The fate of the final two presidential debates, scheduled for Oct. 15 in Miami and Oct. 22 in Nashville remained contingent on Trump’s recovery and a negotiation over safety precautions, which was expected to begin later this week. Trump campaign adviser Jason Miller said Wednesday that Trump was already discussing the possibility of holding events over the weekend, or early next week, pending the approval of his doctors. Miller said Trump would be ready for the debate.
“I think if he still has COVID-19, we shouldn’t have any debate,” Biden told reporters Tuesday. “I think we’re going to have to follow very strict guidelines.”
National and state polling averages maintained by The Washington Post show Biden and Harris had a clear advantage going into Wednesday’s debate. They lead Trump and Pence by a margin of 53 to 42 in national polls over the last month. In other averages, the Biden campaign has a three-point lead in Florida, a three-point lead in Arizona, a seven-point lead in Michigan, an eight-point lead in Pennsylvania and a seven-point lead in Wisconsin. Trump won all of those states in 2016.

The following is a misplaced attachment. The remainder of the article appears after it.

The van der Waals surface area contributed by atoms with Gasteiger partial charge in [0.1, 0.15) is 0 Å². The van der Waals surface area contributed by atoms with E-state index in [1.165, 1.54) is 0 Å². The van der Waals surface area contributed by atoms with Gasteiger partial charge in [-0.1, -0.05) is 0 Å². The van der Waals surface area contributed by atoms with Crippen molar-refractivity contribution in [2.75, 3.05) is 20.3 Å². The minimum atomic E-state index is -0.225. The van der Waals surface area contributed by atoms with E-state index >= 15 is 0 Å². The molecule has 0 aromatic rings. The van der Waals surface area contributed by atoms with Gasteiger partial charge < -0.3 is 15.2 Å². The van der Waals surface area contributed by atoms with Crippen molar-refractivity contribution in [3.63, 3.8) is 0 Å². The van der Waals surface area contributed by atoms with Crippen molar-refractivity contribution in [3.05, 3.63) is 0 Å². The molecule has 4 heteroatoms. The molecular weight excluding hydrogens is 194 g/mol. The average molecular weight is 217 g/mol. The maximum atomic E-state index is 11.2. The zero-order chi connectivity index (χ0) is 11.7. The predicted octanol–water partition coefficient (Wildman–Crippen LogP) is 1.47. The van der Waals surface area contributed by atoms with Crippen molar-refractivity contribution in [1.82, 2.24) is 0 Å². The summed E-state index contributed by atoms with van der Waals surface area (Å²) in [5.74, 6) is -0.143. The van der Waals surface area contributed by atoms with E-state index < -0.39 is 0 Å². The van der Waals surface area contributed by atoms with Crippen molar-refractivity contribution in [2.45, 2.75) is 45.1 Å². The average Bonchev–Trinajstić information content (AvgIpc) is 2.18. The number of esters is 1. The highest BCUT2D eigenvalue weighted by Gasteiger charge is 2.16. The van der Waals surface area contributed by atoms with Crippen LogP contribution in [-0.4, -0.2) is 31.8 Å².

Charged with reversing that positioning, Pence reprised his role as a point person for the Trump administration with conservative evangelical voters, describing himself as proudly antiabortion.
Yet for the second time on a 2020 debate stage, the Republican ticket punted on whether Amy Coney Barrett, the president’s Supreme Court nominee, would provide potentially the fifth vote to overturn Roe v. Wade.
In the presidential debate in Cleveland, Trump questioned what Biden meant when he said the 1973 abortion decision was “on the ballot,” and in Salt Lake City, Pence declined to say whether he would want his home state to ban abortion and instead criticized Harris for supporting taxpayer funding for the practice.
“For my part, I would never presume how Amy Coney Barrett would rule,” Pence said.
Pence took advantage of the decision by both Harris and Biden not to answer left-wing demands to “pack” the Supreme Court by adding liberal justices, pointing out that she would not rule it out.